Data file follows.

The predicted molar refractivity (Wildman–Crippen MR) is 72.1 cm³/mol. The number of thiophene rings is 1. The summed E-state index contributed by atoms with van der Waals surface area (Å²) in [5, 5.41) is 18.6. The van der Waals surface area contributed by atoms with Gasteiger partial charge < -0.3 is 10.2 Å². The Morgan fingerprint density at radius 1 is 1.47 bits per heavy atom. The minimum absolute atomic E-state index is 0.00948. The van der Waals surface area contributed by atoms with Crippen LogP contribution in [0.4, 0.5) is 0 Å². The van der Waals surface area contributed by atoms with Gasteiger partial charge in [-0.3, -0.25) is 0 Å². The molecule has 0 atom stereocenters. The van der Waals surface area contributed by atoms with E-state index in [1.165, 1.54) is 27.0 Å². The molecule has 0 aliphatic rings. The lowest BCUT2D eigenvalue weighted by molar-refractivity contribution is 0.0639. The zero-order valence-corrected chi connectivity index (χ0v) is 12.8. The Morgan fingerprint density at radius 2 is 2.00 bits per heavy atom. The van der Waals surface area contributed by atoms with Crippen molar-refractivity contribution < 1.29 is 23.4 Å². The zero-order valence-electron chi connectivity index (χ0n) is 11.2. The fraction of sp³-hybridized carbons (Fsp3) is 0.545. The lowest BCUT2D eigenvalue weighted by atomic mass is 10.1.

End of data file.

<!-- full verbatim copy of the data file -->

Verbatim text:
The predicted molar refractivity (Wildman–Crippen MR) is 72.1 cm³/mol. The number of thiophene rings is 1. The summed E-state index contributed by atoms with van der Waals surface area (Å²) in [5, 5.41) is 18.6. The van der Waals surface area contributed by atoms with Gasteiger partial charge < -0.3 is 10.2 Å². The Morgan fingerprint density at radius 1 is 1.47 bits per heavy atom. The minimum absolute atomic E-state index is 0.00948. The van der Waals surface area contributed by atoms with Crippen LogP contribution in [0.4, 0.5) is 0 Å². The van der Waals surface area contributed by atoms with Gasteiger partial charge in [-0.3, -0.25) is 0 Å². The molecule has 0 atom stereocenters. The van der Waals surface area contributed by atoms with E-state index in [1.165, 1.54) is 27.0 Å². The molecule has 0 aliphatic rings. The lowest BCUT2D eigenvalue weighted by molar-refractivity contribution is 0.0639. The zero-order valence-corrected chi connectivity index (χ0v) is 12.8. The Morgan fingerprint density at radius 2 is 2.00 bits per heavy atom. The van der Waals surface area contributed by atoms with Crippen molar-refractivity contribution < 1.29 is 23.4 Å². The zero-order valence-electron chi connectivity index (χ0n) is 11.2. The fraction of sp³-hybridized carbons (Fsp3) is 0.545. The lowest BCUT2D eigenvalue weighted by atomic mass is 10.1.